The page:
Researchers at Instituto Español de Oceanografía (IEO), Institut de Ciències del Mar (ICM) and Institut Français de Recherche pour l'Exploitation de la Mer (IFREMER) have detected that 58% of sardines in the Western Mediterranean has ingested microplastics, while in the case of anchovies this percentage is 60%.
The production and use of microplastics in the world has been growing exponentially since the 1950s to reach more than 300 million tonnes in 2017. Microplastics are plastic particles and fibers less than 5mm in size, invisible to the naked eye and mainly affecting small fish, invertebrates and other filter feeders that have the potential to enter the food chain.
Of all the species of small pelagic fish, sardines (Sardina pilchardus) and anchovies (Engraulis encrasicolus) are the most commercialized and consumed fish in the northwest of the Mediterranean Sea, representing up to 39% of the total catches from the region in recent years. In addition, these species play a key role in marine ecosystems, where they are important prey for predators such as tuna, cetaceans and seabirds.
A study recently published in the journal Marine Pollution Bulletin reveals that in sardines 58% of individuals have ingested microplastics, a percentage that in anchovies is 60%. According to the researchers, among the factors influencing this incidence there is the prevalence of parasites such as larvae, trematodes and nematodes in the intestinal tract. That is, individuals with higher microplastic content within their digestive system also have more parasites.
In this sense, the results of the research, in which have participated researchers from the Spanish Institute of Oceanography (IEO), the Institut de Ciències del Mar (ICM) and the Institut Français de Recherche pour l'Exploitation de la Mer (IFREMER), show that, if in sardines, individuals with a worse body condition are more likely to ingest microplastics. Meanwhile, in the case of anchovies the probability of incidence increases in individuals with a high gonadosomatic index -weight of the gonad as a percentage of the total body weight used to measure the sexual maturity of individuals- and smaller in size. However, in both species a worse body condition implies a higher incidence of both parasites and mycroplastics.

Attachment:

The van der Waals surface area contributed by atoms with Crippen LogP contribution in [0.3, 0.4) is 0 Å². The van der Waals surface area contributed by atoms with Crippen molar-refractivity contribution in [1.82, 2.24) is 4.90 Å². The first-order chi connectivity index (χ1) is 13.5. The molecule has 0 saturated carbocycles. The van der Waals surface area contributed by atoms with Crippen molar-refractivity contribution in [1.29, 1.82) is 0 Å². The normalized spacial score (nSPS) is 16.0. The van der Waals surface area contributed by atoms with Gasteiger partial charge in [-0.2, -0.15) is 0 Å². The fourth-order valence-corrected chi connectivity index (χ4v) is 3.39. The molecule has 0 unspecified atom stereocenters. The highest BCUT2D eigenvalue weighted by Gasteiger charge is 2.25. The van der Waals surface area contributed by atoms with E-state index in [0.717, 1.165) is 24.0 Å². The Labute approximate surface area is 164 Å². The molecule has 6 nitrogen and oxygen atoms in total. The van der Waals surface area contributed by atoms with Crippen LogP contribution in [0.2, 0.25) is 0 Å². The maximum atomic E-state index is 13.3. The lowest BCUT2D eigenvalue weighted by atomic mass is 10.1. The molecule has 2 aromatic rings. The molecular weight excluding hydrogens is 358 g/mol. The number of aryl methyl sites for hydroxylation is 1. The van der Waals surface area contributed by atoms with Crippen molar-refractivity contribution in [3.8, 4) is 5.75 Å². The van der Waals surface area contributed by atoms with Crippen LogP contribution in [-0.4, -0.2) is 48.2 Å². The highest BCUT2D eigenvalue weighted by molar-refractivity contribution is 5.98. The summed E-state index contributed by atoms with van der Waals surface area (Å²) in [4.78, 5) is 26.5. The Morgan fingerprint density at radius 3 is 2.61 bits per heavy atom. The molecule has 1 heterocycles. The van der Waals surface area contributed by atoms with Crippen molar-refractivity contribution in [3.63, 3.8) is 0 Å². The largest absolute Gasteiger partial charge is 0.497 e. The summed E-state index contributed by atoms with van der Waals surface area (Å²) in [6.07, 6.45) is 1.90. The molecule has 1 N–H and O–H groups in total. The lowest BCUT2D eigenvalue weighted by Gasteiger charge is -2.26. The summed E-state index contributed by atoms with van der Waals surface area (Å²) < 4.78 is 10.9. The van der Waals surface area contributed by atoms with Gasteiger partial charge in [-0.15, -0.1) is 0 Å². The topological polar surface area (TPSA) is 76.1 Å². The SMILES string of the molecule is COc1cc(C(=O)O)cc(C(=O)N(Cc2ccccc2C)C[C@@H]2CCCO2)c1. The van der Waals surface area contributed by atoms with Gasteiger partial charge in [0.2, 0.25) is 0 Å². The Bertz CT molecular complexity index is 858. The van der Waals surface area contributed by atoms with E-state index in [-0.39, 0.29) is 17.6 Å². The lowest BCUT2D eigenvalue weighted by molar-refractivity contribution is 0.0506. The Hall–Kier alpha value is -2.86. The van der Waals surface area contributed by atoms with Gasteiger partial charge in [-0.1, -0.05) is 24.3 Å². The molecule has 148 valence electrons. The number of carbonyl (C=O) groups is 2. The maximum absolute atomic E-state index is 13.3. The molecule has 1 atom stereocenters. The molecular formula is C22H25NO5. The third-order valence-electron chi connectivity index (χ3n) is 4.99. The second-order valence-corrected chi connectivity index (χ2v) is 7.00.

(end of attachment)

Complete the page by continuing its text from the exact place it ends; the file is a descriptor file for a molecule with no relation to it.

According to Maria Grazia Pennino, first author of the article, "this is one of the first studies to find this type of relationship between the incidence of microplastics and parasites".
For her part, Marta Coll, an ICM researcher, points out that "the results of this study raise new questions to carry out further research". In this sense, Coll explains that, for example, the specific mechanism by which small pelagic fish with a higher incidence of microplastics has also more intestinal parasites is still unknown. Finally, the researcher concludes that "the results of the study show the importance of continuous monitoring of the marine environment, which allows us to assess the health of marine ecosystems and their impact on humans."
According to the study, the geographical areas where pelagic fish is most likely to ingest microplastics are the Gulf of Alicante for sardines and the Gulf of Leon - Delta de l'Ebre for anchovies. In both species there is a positive relationship between the presence of parasites and the ingestion of microplastics, which shows that both parasitism and the ingestion of microplastics can affect the health of marine populations and consecuently, the one of human consumers.
This study has been developed within the framework of of the PELWEB (CTM2017-88939-R) and PELCAT (CAT 152CAT00013, TAIS ARP059 / 19/00005) projects, funded by the Ministry of Science, Innovation and Universities and the Generalitat de Catalunya, respectively.